'Make nine changes to improve your practice'
By Emma Wilkinson
GPs are being urged to make nine 'high impact changes' to the way they work to improve patient care and make their practices more efficient.
The recommendations from the Improvement Foundation and the NHS Institute for Innovation and Improvement are based on 'best practice' and have been endorsed by the RCGP.
The changes include promoting patient self-management, improving patient access, redesigning clinical roles and systematic review of patient feedback (see right).
Sir John Oldham, head of the Improvement Foundation and a GP in Glossop, Derbyshire, said the ideas were not new but very few practices were implementing them all to their full potential.
He said: 'Some of it may be going into more depth than practices already do. For example, is self-management as systematic as it could be?
'The world moves forward and none of us can stay still. What's most important is what practices perceive they need to do more of, and that will be different in different areas.'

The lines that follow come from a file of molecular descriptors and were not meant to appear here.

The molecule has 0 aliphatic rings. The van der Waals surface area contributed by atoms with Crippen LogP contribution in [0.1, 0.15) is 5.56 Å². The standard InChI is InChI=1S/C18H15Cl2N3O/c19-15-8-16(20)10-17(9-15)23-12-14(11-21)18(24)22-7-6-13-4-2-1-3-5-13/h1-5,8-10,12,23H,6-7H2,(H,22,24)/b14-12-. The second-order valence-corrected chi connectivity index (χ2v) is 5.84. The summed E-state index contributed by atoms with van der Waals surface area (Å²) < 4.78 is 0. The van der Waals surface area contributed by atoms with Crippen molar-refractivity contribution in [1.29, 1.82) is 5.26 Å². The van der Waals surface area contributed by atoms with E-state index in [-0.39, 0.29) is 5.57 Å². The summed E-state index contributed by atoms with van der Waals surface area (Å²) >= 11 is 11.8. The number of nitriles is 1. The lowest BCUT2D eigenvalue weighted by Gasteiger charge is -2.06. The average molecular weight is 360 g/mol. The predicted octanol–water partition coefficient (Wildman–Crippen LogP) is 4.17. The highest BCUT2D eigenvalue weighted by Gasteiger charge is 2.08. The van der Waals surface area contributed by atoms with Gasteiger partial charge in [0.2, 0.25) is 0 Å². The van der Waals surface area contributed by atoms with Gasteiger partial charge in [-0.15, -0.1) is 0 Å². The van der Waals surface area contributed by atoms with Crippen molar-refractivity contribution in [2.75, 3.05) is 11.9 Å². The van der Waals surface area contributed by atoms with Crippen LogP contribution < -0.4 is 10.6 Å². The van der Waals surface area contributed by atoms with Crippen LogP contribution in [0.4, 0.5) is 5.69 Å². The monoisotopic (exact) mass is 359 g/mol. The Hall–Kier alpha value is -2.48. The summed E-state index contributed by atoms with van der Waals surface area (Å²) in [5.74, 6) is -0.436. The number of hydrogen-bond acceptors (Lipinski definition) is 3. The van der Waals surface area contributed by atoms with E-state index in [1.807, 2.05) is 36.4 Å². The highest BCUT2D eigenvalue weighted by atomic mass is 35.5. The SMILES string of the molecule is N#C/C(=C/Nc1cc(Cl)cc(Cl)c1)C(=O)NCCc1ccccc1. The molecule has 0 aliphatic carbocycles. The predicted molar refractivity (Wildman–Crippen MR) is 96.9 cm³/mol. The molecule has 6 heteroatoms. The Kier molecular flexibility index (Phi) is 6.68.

In a document to be sent to all GP surgeries in England, each recommendation is supported by an example of good practice.
But GPs said they had little time to implement recommendations largely aimed at helping promote service redesign.
Dr John Pittard, a GP in Staines, Middlesex, said: 'There's been so much change already and none of it really follows professional medical guidelines.
'It's about consumerism. It's management speak and I'm unimpressed. Policies like this come and go, but what doesn't come and go is clinical need.'
Dr Rubin Minhas, a GP in Gillingham, Kent, said the list appeared to be generated from a political standpoint. 'Some of it does make sense but GPs and primary care teams are also busy seeing patients rather than redesigning services.
'The biggest improvement to primary care would be to reduce the amount of wastage and inefficiency in the NHS and target that to front-line care.'
The nine 'high impact' changes
• Promote patient self-care and self-management
• Improve the management of patients with long-term conditions
• Improve patient access
• Improve care for patients by redesigning roles in general practice
• Use data and information to drive improvement
• Improve care through systematic review of patient feedback
• Avoid unnecessary follow-ups in primary and secondary care
• Provide services closer to patients
• Maximise use of practice- based commissioning